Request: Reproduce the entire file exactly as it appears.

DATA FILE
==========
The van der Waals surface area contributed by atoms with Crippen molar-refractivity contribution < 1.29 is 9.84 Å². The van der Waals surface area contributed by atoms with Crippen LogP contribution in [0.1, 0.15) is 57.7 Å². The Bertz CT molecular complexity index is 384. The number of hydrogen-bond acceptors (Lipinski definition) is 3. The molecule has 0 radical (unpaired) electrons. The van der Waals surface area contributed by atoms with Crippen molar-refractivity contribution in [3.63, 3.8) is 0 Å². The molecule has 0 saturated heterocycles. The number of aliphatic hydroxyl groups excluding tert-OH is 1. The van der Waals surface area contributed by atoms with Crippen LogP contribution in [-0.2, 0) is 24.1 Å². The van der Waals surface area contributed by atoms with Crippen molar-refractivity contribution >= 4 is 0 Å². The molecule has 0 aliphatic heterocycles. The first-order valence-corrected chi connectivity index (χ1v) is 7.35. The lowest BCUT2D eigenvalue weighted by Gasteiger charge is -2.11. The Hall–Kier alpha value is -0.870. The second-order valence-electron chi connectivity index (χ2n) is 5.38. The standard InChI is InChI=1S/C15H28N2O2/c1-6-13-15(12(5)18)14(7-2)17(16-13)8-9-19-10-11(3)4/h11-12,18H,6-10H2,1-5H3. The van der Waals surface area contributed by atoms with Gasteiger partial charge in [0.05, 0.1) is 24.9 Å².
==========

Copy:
The van der Waals surface area contributed by atoms with Crippen molar-refractivity contribution < 1.29 is 9.84 Å². The van der Waals surface area contributed by atoms with Crippen LogP contribution in [0.1, 0.15) is 57.7 Å². The Bertz CT molecular complexity index is 384. The number of hydrogen-bond acceptors (Lipinski definition) is 3. The molecule has 0 radical (unpaired) electrons. The van der Waals surface area contributed by atoms with Crippen molar-refractivity contribution in [3.63, 3.8) is 0 Å². The molecule has 0 saturated heterocycles. The number of aliphatic hydroxyl groups excluding tert-OH is 1. The van der Waals surface area contributed by atoms with Crippen LogP contribution in [-0.2, 0) is 24.1 Å². The van der Waals surface area contributed by atoms with Crippen molar-refractivity contribution >= 4 is 0 Å². The molecule has 0 aliphatic heterocycles. The first-order valence-corrected chi connectivity index (χ1v) is 7.35. The lowest BCUT2D eigenvalue weighted by Gasteiger charge is -2.11. The Hall–Kier alpha value is -0.870. The second-order valence-electron chi connectivity index (χ2n) is 5.38. The standard InChI is InChI=1S/C15H28N2O2/c1-6-13-15(12(5)18)14(7-2)17(16-13)8-9-19-10-11(3)4/h11-12,18H,6-10H2,1-5H3. The van der Waals surface area contributed by atoms with Gasteiger partial charge in [0.05, 0.1) is 24.9 Å².